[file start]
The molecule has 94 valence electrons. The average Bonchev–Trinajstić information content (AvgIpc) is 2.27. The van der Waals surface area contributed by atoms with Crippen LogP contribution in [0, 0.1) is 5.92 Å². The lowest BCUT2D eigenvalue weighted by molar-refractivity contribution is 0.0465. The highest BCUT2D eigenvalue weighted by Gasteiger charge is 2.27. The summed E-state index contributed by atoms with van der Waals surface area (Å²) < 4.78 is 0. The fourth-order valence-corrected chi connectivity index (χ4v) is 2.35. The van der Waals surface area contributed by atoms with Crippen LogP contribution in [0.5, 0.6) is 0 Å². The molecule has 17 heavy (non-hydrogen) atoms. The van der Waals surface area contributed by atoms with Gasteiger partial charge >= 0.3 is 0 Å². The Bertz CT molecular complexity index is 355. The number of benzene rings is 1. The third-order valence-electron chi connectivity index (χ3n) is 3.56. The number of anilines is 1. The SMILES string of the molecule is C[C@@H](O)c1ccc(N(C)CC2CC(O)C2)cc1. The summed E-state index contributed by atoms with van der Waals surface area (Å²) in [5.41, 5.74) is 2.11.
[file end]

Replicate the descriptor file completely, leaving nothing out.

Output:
The molecule has 94 valence electrons. The average Bonchev–Trinajstić information content (AvgIpc) is 2.27. The van der Waals surface area contributed by atoms with Crippen LogP contribution in [0, 0.1) is 5.92 Å². The lowest BCUT2D eigenvalue weighted by molar-refractivity contribution is 0.0465. The highest BCUT2D eigenvalue weighted by Gasteiger charge is 2.27. The summed E-state index contributed by atoms with van der Waals surface area (Å²) < 4.78 is 0. The fourth-order valence-corrected chi connectivity index (χ4v) is 2.35. The van der Waals surface area contributed by atoms with Crippen LogP contribution in [0.5, 0.6) is 0 Å². The molecule has 17 heavy (non-hydrogen) atoms. The van der Waals surface area contributed by atoms with Gasteiger partial charge >= 0.3 is 0 Å². The Bertz CT molecular complexity index is 355. The number of benzene rings is 1. The third-order valence-electron chi connectivity index (χ3n) is 3.56. The number of anilines is 1. The SMILES string of the molecule is C[C@@H](O)c1ccc(N(C)CC2CC(O)C2)cc1. The summed E-state index contributed by atoms with van der Waals surface area (Å²) in [5.41, 5.74) is 2.11.